The really striking thing about the Sierra manual that Jasper linked to, is that they list a range of velocites, then they list the charge weight for each velocity. The really weird thing is that this results in a 2400 fps start charge for all powders listed* for a 140gr bullet in 7mm-08. With a typical manual, you get a range of starting velocities. With Hodgdon Reloading Center, for example, there's a range of start load velocities from 2500-2660 (and then Trailboss at 1250).

Weird, right? When you look at a typical load manual and it warns you not to go below the start charge, it's scary. Each start charge appears to have been chosen for some good reason. When you look at Sierra's info, which already starts lower than Hodgdon's, you wonder how 2400 fps is the exact velocity for every safe starting charge. It can't be. So either some of their start charges are dangerously low, or there's a bit of room to experiment in with at least some of those powders.

*Now if you look at some of the other bullets weights, some powders don't have a load listed at the minimum FPS. But makes you wonder how low the others could potentially go.

For now, I'm sticking to the books, but revelations like this are enough to make me start thinking that load manuals are somewhat arbitrary, particularly when it comes to minimum load. Perhaps due to the ill-understood and difficult (impossible?) to reproduce nature of the SEE/detonation phenomenon.

Jasper1573
October 9, 2012, 08:00 PM
Take note that in the Sierra manual for the 7-08, I believe they use a 26 inch barrel. If your barrel is shorter/longer your velocity will vary somewhat. Additionally, I contacted Sierra a couple of years ago and asked why their loads seemed so conservative. They simply replied "Yes, they are," and it was basically for safety reasons.

It seems that the powder mfr's loads are more aggressive.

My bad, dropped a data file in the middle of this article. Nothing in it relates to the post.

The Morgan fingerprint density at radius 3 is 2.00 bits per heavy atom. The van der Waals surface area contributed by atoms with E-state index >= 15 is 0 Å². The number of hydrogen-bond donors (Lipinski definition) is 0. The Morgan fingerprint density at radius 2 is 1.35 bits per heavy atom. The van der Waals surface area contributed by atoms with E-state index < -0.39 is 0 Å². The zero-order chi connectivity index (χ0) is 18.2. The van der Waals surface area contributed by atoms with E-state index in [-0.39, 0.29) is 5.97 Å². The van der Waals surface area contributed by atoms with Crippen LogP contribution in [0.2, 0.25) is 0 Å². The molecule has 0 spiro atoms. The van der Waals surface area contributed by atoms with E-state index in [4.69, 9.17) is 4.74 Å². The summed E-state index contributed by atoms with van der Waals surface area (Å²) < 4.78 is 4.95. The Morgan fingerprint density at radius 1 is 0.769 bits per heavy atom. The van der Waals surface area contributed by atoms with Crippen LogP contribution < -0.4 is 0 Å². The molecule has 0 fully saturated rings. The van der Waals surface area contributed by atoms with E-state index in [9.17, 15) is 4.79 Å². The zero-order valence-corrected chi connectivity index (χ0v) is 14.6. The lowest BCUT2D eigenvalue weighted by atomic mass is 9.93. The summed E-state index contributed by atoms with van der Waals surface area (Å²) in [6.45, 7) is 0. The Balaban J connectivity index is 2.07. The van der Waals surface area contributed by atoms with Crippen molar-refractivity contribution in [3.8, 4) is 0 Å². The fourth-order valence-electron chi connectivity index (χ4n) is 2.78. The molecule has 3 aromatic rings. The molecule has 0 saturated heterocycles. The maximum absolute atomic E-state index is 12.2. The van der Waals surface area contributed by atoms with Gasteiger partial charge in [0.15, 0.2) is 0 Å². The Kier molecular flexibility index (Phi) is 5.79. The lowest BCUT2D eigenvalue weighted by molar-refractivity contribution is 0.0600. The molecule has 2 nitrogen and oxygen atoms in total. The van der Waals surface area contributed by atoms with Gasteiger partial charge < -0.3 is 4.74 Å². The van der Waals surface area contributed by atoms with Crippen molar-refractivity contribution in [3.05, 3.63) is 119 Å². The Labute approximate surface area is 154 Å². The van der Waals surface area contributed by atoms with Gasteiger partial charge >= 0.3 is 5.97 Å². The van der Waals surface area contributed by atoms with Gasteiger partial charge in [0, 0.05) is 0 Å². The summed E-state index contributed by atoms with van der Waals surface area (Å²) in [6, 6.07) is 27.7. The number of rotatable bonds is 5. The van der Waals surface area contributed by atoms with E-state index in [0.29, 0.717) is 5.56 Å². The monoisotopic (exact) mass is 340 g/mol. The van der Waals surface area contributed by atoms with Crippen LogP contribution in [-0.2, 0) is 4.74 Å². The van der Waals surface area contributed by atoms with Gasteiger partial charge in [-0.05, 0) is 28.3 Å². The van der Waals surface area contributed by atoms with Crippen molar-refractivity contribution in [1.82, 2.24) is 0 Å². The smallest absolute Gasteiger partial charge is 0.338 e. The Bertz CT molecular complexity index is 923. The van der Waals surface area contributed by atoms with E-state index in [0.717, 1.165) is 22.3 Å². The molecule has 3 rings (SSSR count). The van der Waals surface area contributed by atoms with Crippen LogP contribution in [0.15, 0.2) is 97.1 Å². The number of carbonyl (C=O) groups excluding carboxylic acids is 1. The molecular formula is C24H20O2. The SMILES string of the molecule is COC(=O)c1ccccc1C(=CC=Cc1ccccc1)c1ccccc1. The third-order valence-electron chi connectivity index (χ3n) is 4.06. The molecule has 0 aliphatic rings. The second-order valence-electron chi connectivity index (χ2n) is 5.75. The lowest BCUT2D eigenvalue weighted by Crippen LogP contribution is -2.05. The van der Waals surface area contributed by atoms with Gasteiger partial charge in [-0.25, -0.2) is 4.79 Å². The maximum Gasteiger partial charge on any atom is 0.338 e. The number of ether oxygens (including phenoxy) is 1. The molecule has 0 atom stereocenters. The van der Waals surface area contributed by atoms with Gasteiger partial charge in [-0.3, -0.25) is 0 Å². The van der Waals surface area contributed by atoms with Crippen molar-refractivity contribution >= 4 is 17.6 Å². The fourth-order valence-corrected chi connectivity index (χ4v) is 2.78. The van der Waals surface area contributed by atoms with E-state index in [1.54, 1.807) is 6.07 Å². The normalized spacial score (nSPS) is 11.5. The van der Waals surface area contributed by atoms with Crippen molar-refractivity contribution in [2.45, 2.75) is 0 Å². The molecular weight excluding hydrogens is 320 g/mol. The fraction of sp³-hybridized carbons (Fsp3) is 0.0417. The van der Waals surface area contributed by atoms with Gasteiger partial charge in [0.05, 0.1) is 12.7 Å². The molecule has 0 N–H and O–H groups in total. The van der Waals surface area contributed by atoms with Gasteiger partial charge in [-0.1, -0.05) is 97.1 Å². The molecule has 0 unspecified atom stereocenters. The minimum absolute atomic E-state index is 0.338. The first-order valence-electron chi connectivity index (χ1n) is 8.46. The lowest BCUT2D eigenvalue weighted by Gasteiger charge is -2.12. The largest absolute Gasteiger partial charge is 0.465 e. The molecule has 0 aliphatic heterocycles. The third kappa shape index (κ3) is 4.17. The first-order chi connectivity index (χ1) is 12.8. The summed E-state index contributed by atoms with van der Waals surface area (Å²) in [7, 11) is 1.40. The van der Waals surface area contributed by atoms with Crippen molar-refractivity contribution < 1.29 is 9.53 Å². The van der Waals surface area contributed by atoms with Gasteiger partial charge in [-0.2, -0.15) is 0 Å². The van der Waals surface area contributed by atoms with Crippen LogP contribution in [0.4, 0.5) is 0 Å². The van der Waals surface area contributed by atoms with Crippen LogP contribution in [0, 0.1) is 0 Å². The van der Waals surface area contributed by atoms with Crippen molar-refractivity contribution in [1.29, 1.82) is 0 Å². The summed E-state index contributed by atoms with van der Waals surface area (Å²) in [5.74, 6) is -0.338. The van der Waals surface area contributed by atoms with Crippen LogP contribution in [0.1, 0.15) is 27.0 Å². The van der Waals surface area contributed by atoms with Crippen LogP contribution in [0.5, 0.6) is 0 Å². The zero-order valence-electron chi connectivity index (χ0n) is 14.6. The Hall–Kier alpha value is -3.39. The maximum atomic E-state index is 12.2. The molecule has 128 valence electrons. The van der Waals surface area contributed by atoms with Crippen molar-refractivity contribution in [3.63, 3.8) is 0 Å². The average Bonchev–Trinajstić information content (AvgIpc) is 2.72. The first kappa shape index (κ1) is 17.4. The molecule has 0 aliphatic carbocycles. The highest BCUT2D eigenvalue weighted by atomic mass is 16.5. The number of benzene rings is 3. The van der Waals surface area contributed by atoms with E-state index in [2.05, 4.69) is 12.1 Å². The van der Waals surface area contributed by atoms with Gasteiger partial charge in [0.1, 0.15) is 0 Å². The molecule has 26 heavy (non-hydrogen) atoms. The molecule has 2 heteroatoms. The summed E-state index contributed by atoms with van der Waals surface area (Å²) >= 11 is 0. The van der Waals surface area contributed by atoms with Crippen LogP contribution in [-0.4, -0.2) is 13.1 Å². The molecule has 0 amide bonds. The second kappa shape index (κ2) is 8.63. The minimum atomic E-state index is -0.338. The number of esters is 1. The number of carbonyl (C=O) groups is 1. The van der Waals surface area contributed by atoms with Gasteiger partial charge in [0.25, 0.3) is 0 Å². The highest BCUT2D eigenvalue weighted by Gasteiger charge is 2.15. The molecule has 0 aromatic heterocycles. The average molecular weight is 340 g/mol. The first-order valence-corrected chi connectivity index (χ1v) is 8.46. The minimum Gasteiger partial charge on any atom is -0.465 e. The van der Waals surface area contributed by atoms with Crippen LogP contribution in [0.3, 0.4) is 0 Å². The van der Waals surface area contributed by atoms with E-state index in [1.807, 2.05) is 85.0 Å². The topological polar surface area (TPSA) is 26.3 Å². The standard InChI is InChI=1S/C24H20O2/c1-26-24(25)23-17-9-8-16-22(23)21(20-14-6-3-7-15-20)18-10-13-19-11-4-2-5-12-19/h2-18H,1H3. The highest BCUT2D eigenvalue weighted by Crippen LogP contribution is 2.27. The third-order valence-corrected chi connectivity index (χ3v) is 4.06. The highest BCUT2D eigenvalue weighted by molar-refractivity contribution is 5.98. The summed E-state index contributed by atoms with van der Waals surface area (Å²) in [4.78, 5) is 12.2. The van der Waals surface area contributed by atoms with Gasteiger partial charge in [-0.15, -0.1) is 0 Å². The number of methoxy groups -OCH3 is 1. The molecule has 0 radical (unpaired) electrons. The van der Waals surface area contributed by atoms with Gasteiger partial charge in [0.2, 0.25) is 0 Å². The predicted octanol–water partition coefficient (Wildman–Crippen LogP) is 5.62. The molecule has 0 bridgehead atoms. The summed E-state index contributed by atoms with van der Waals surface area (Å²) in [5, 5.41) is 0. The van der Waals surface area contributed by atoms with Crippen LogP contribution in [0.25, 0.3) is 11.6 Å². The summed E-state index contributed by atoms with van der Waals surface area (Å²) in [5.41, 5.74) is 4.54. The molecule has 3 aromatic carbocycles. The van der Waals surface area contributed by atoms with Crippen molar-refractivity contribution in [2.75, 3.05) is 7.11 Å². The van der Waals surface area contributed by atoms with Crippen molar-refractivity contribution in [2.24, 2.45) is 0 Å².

helotaxi
October 9, 2012, 10:13 PM
Weird, right? When you look at a typical load manual and it warns you not to go below the start charge, it's scary. Each start charge appears to have been chosen for some good reason. When you look at Sierra's info, which already starts lower than Hodgdon's, you wonder how 2400 fps is the exact velocity for every safe starting charge. It can't be. So either some of their start charges are dangerously low, or there's a bit of room to experiment in with at least some of those powders.

Other than a few powder/cartridge combinations, I've yet to see anything saying that it's "unsafe" to go below listed start charges. The reality is that with most load data, they reduce the maximum by a certain percentage to arrive at the start charge. It does nothing but ensure a load that will be safe in all firearms as a place to start working up.

There are a few handgun recipes that I've seen annotations stating "DO NOT REDUCE" but they pretty much are all with H110/W296. Funny things happen with that powder when it doesn't fill the case and build enough pressure to begin with.

Something that you'll also notice with Sierra's loads are that their accuracy loads are almost always a "max" load in their table. Tells me that they're working up loads looking for consistency of burn and not max pressure.

GLOOB
October 10, 2012, 02:47 PM
Other than a few powder/cartridge combinations, I've yet to see anything saying that it's "unsafe" to go below listed start charges.
If you look at the bottom of the page on the Sierra manual link, you see the warning to not go below minimum load.

If you google "SEE detonation reloading" you will find some info about the dangers of reduced loads. This is most often associated with rifle loads with highly reduced charges of slow powders. There are some debatable cases in handguns, which might be attributable to double charges with fast powders.

There are a few handgun recipes that I've seen annotations stating "DO NOT REDUCE" but they pretty much are all with H110/W296.
H110/W296 is a relatively slow ball powders for magnum handgun cartridges with relatively large case capacity. There are lots of much slower ball powders for rifles with much larger case capacities. Something to think about, maybe.

helotaxi
October 10, 2012, 09:13 PM
Sierra places their standard "Loads less than minimum charges shown are not recommended" on the bottom of every page of load data in their reloading manual. That isn't the same as saying "DO NOT REDUCE" and is placed there because reduced loads beyond that simply haven't been tested. They might be erratic in ignition, they might be perfectly reliable. In any case they're likely perfectly safe.